Figure 2. Caudal sequence of MOZ-Pv 1221 and detail of caudal vertebrae 3, 4, 11 and posterior element. From Otero et al., 2021

A new specimen from the Candeleros Formation (98 Ma) of Neuquén Province probably exceeds Patagotitan in size. This new giant titanosaur sauropod was discovered in 2012 and is the second taxon from Candeleros Formation, in addition to Andesaurus. The new specimen, identified as MOZ-Pv 1221, includes a sequence of anterior and middle caudal vertebrae, consisting of the first 20 mostly articulated caudal vertebrae and haemal arches plus isolated posterior caudals, pelvis and other appendicular elements. The preserved caudal sequence corresponds to approximately the anterior half of the tail. The neural spines of the anterior caudal vertebrae in MOZ-Pv 1221 are transversely wider than anteroposteriorly long.

Compared to other giant titanosaurs, the recovered appendicular bones of MOZ-Pv 1221 are larger than any known titanosaur described to date. The maximum dorsoventral height at the proximal section of the scapula is 17% higher than in Patagotitan, 26% higher than in Dreadnoughtus, and 130% higher than in Mendozasaurus. The maximum proximo distal length of the pubis of MOZ-Pv 1221 is 166 cm, which is 10% longer than in Patagotitan, 18% longer than in Dreadnoughtus, and 21% longer than in Futalognkosaurus. Although it is not currently possible to estimate the body mass of MOZ-Pv 1221 because of the fragmentary nature of this specimen, it is clear that this new titanosaur partially recovered from the Candeleros Formation can be considered one of the largest titanosaurs that ever walked the Earth.

 

References:

Otero A, Carballido JL, Salgado L, Canudo JI, Garrido AC (2021), Report of a giant titanosaur sauropod from the Upper Cretaceous of Neuquén Province, Argentina, Cretaceous Research https://doi.org/10.1016/j.cretres.2021.104754

Carballido JL, Pol D, Otero A, Cerda IA, Salgado L, Garrido AC, Ramezani J, Cúneo NR, Krause JM. 2017 A new giant titanosaur sheds light on body mass evolution among sauropod dinosaurs. Proc. R. Soc. B 284: 20171219.
DOI: 10.1098/rspb.2017.1219

Otero, A., J. L. Carballido, A. Pérez Moreno. 2020. The appendicular osteology of Patagotitan mayorum (Dinosauria, Sauropoda). Journal of Vertebrate Paleontology. DOI: 10.1080/02724634.2020.1793158

Benson, R. B. J., Campione, N. E., Carrano, M. T., Mannion, P. D., Sullivan, C., Upchurch, P., & Evans, D. C. (2014). Rates of Dinosaur Body Mass Evolution Indicate 170 Million Years of Sustained Ecological Innovation on the Avian Stem Lineage. PLoS Biology, 12(5), http://doi.org/10.1371/journal.pbio.1001853.

Forgotten women of paleontology: Charlotte Murchison

‘The light of science’, a satirical cartoon by Henry T De la Beche, 1832, depicting Charlotte Murchinson

By the early nineteenth century, the study of the Earth became central to the economic and cultural life of Great Britain. Due to the informal character of the early British geology, women were free to take part in collecting fossils and mineral specimens, and they were allowed to attend lectures, although they were still barred from membership in scientific societies. Early female scientists were often born into influential families, like Mary Lyell, the daughter of the geologist Leonard Horner. Althought Barbara Hastings (1810-1858) and Etheldred Benett (1776–1845) published their works independently, the prevailing pattern was formed by women who have worked in the field but acted as assistants to father, husband, brother, or other male geologist that were no relatives. In these cases, the publication of their findings was not part of accepted females activy, and their contribution is often completely concealed under the name of someone else.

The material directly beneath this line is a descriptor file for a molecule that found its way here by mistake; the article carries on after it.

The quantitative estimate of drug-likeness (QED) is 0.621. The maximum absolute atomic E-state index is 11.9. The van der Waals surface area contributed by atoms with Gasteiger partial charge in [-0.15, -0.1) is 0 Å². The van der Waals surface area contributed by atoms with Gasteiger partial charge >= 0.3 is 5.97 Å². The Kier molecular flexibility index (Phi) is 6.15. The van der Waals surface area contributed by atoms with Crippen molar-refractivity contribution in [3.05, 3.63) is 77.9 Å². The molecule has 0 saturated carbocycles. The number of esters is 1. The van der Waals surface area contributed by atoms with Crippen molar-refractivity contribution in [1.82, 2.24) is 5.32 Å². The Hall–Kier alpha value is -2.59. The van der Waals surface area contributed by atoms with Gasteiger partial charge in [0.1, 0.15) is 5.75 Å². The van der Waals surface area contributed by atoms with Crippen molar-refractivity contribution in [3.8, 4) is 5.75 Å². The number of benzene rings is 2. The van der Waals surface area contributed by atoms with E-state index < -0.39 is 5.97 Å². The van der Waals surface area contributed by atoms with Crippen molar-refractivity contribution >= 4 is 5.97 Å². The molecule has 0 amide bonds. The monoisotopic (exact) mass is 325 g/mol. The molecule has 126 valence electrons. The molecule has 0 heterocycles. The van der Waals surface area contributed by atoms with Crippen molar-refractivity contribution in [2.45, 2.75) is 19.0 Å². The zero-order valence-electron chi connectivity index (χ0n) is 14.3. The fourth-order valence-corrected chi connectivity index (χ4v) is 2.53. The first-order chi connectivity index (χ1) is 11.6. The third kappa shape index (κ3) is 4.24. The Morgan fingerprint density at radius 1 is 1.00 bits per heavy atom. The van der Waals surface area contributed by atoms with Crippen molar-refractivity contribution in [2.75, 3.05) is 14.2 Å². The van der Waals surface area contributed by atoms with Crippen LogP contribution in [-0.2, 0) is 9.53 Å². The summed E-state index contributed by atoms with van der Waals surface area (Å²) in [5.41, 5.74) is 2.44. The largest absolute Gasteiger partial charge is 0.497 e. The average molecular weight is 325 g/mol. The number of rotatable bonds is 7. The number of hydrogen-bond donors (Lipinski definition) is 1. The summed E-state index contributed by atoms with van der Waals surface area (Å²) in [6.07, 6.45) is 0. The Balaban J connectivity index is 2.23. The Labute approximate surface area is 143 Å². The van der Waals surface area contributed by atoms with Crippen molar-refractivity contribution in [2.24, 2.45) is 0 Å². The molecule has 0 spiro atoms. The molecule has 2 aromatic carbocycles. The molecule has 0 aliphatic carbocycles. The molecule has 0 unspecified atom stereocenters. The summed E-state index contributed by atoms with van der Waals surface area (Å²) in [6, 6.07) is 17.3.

Charlotte Murchison (neé Hugonin) was born on 18 April 1788 in Hampshire, England. When she met her future husband Roderick Murchison, she was a well-educated woman with great interest in science and he was a cavalry officer in the Dragoons who was more interested in horses and dogs than in Geology. The couple married on August 29, 1815. The  first few years of their marriage they travelled extensively in the Continent. In Italy they became friends with Mary Somerville, the “Queen of Nineteenth Century Science.” In her autobiography, Mary Somerville wrote about Charlotte: “Mrs Murchison was an amiable accomplished woman, drew prettily and what was rare at the time she had studied science, especially geology and it was chiefly owing to her example that her husband turned his mind to those pursuits in which he afterwards obtained such distinction.”

Charlotte (née Hugonin), Lady Murchison by Camille Silvy, albumen print, 1860, NPG Ax50535
© National Portrait Gallery, London

In 1824 the couple moved to London where they began to attend lectures on geology and chemistry. A year later, Roderick Murchison read his first paper to the Geological Society. The same year, the couple explored the southern coast of England. In Lyme Regis, they became friends with Mary Anning, and when Mary visited London in July 1829, she stayed with the Murchisons. In a letter to Charlotte Murchison, dated October 11, 1833, Mary writes about the death of her beloved dog Tray which was killed in a landslide: “I would have answered your kind letter by the return of post, if I had been able. Perhaps you will laugh when I say that the death of my old faithful dog quite upset me, the Cliff fell upon him and killed him in a moment before my eyes, and close to my feet, it was but a moment between me and the same fate”.